There’s no shame in admitting that, I now realize. I should be thankful that I like interactive design, and have no problems doing the work at a competitive level. It still bugs me a little that I’m not super passionate about it, because that is a strong indicator that I will never achieve Flash uber-coolness. Oh well…I’ll live. The pursuit of bullet-proof engineering I don’t see quite as passion; it’s a more of a professional standard that I adhere to.

Accepting this reality is surprisingly comforting. That means I can separate my passions (whatever the heck they are) from work-a-day activities like game development and interactive design. It pains me to realize that I’m not passionate about game development, but the reward is a new sense of clarity: I like interactive/game dev, but what I’m truly passionate about must lie somewhere else…

Thanks for the story, Hugh!


  1. hugh macleod 18 years ago

    Thanks for the kind words! Heh.

    In reading you post, I had this thought:

    As you get older, you start developing a real and intense passion for…


    b.t.w. A week after I published “The Cimneypiece”, I got an e-mail for the Chimney Guy. Turns out he was a friend, twice removed (i.e. a friend of a friend of a friend…). Small world etc.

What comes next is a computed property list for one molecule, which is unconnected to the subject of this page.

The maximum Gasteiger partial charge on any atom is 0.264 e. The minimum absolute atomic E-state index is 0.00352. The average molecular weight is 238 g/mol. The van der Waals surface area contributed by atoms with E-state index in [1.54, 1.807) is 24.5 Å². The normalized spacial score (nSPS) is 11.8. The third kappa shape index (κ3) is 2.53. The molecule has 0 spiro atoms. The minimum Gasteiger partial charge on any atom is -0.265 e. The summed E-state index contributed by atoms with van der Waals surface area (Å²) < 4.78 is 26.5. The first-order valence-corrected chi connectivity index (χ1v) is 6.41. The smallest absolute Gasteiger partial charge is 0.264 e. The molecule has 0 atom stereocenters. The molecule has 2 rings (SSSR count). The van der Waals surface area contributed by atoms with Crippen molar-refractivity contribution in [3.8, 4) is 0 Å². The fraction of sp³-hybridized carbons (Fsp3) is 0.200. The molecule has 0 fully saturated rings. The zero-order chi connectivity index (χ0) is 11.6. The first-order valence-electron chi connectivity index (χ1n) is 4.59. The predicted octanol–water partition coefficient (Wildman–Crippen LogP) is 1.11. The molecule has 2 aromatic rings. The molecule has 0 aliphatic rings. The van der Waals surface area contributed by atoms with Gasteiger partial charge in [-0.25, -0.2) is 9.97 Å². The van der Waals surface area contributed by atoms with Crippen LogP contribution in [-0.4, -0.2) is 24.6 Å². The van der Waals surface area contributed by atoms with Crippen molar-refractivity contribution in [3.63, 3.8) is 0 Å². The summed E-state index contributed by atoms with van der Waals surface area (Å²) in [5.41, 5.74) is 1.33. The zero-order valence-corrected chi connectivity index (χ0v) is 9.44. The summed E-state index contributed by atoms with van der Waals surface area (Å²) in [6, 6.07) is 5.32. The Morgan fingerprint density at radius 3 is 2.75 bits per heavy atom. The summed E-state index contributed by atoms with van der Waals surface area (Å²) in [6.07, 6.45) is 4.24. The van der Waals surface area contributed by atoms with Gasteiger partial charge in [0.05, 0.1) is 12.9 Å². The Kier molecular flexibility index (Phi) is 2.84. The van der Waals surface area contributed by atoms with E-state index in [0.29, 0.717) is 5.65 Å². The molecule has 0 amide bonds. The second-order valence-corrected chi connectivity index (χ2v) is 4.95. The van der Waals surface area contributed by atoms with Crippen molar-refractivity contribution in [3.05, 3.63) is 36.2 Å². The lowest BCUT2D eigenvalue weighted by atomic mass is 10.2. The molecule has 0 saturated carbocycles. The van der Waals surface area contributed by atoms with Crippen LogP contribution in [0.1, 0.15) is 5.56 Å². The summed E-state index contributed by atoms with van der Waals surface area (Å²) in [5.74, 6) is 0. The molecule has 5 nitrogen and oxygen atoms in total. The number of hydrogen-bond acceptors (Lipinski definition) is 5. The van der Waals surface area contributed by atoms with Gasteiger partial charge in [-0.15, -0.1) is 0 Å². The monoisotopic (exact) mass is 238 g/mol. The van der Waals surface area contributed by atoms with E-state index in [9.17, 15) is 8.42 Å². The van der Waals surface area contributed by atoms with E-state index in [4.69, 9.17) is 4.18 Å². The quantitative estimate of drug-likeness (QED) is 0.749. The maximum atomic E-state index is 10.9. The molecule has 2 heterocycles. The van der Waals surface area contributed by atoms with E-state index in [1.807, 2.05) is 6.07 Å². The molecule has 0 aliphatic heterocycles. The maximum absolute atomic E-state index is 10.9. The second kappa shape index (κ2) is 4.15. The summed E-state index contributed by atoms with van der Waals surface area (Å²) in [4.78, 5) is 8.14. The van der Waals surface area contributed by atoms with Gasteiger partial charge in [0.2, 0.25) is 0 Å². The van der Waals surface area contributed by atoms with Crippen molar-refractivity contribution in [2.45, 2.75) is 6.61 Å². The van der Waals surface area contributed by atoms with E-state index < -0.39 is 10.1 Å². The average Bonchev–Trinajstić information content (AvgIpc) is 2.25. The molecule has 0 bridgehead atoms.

2. Dan Perdue 18 years ago

    Great post with a lot of insight.

    I agree with the vast majority, but I don’t think it’s necessarily bad to do something you have a passion for.  It’s enough sometimes to settle for something you like, I definitely think that there is a time and reason for that, but I do think that you can do something you’re truly passionate about and love it.  Doing something you like is good, doing something you have a passion for can be very fulfilling and great.

  3. Dave 18 years ago

    Hi Hugh! Thanks for visiting, and for the followup to the Chimney Guy story! I like those kind of surprise connections a lot…makes me wonder if there are broader patterns I’m not seeing, or if it’s just one of those things that happen. Probably a little of both.

    The real and intense passion for expediency…awesome :-) I might also put it as getting tired of waiting :)

  4. Dave 18 years ago

    Hey Dan,

    Thanks for the kind words! To clarify, I’m not saying that doing something you’re passionate about is BAD at all. That’s what I’ve been trying to do, but I realized that I’ve been trying to force passion into something I “merely like”. I don’t really say that explicitly in the post (I’ve since modified it slightly, but I’m leaving the ambiguity in).

    So instead of trying to figure out how to make “interactivity” my passion, as I have for years, I can just file that under “good at, like a lot” and move on. My true passion awaits me, elsewhere.

    In the meantime, I am blessed that I liked interactivity enough to gain a real foundation in it, and that I can support myself while I keep looking.

  5. MaryM. 18 years ago

    Hi Dave Seah,